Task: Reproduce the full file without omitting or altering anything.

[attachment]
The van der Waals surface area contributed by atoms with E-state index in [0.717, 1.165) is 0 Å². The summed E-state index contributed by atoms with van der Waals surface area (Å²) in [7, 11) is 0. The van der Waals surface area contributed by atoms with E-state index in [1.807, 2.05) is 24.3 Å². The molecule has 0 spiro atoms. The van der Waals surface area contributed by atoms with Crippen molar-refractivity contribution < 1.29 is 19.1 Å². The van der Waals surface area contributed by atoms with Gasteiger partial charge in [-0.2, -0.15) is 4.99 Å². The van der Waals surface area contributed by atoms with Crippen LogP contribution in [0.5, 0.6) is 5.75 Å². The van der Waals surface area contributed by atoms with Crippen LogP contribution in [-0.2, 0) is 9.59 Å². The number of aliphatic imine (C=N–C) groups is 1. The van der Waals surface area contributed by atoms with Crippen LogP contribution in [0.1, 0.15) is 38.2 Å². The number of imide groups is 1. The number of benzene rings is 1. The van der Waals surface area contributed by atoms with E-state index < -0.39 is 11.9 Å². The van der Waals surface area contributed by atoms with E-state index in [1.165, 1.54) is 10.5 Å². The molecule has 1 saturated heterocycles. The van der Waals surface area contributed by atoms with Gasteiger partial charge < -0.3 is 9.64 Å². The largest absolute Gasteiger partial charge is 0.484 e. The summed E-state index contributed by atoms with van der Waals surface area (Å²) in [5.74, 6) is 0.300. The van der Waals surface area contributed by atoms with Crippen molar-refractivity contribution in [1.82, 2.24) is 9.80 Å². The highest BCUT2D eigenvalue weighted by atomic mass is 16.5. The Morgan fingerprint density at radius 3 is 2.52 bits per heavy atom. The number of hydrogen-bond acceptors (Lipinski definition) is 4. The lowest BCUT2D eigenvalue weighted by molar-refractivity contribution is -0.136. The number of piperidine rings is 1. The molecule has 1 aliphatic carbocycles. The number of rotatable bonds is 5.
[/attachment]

The van der Waals surface area contributed by atoms with E-state index in [0.717, 1.165) is 0 Å². The summed E-state index contributed by atoms with van der Waals surface area (Å²) in [7, 11) is 0. The van der Waals surface area contributed by atoms with E-state index in [1.807, 2.05) is 24.3 Å². The molecule has 0 spiro atoms. The van der Waals surface area contributed by atoms with Crippen molar-refractivity contribution < 1.29 is 19.1 Å². The van der Waals surface area contributed by atoms with Gasteiger partial charge in [-0.2, -0.15) is 4.99 Å². The van der Waals surface area contributed by atoms with Crippen LogP contribution in [0.5, 0.6) is 5.75 Å². The van der Waals surface area contributed by atoms with Crippen LogP contribution in [-0.2, 0) is 9.59 Å². The number of aliphatic imine (C=N–C) groups is 1. The van der Waals surface area contributed by atoms with Crippen LogP contribution in [0.1, 0.15) is 38.2 Å². The number of imide groups is 1. The number of benzene rings is 1. The van der Waals surface area contributed by atoms with E-state index < -0.39 is 11.9 Å². The van der Waals surface area contributed by atoms with E-state index in [1.165, 1.54) is 10.5 Å². The molecule has 1 saturated heterocycles. The van der Waals surface area contributed by atoms with Gasteiger partial charge < -0.3 is 9.64 Å². The largest absolute Gasteiger partial charge is 0.484 e. The summed E-state index contributed by atoms with van der Waals surface area (Å²) in [5.74, 6) is 0.300. The van der Waals surface area contributed by atoms with Crippen molar-refractivity contribution in [1.82, 2.24) is 9.80 Å². The highest BCUT2D eigenvalue weighted by atomic mass is 16.5. The Morgan fingerprint density at radius 3 is 2.52 bits per heavy atom. The number of hydrogen-bond acceptors (Lipinski definition) is 4. The lowest BCUT2D eigenvalue weighted by molar-refractivity contribution is -0.136. The number of piperidine rings is 1. The molecule has 1 aliphatic carbocycles. The number of rotatable bonds is 5.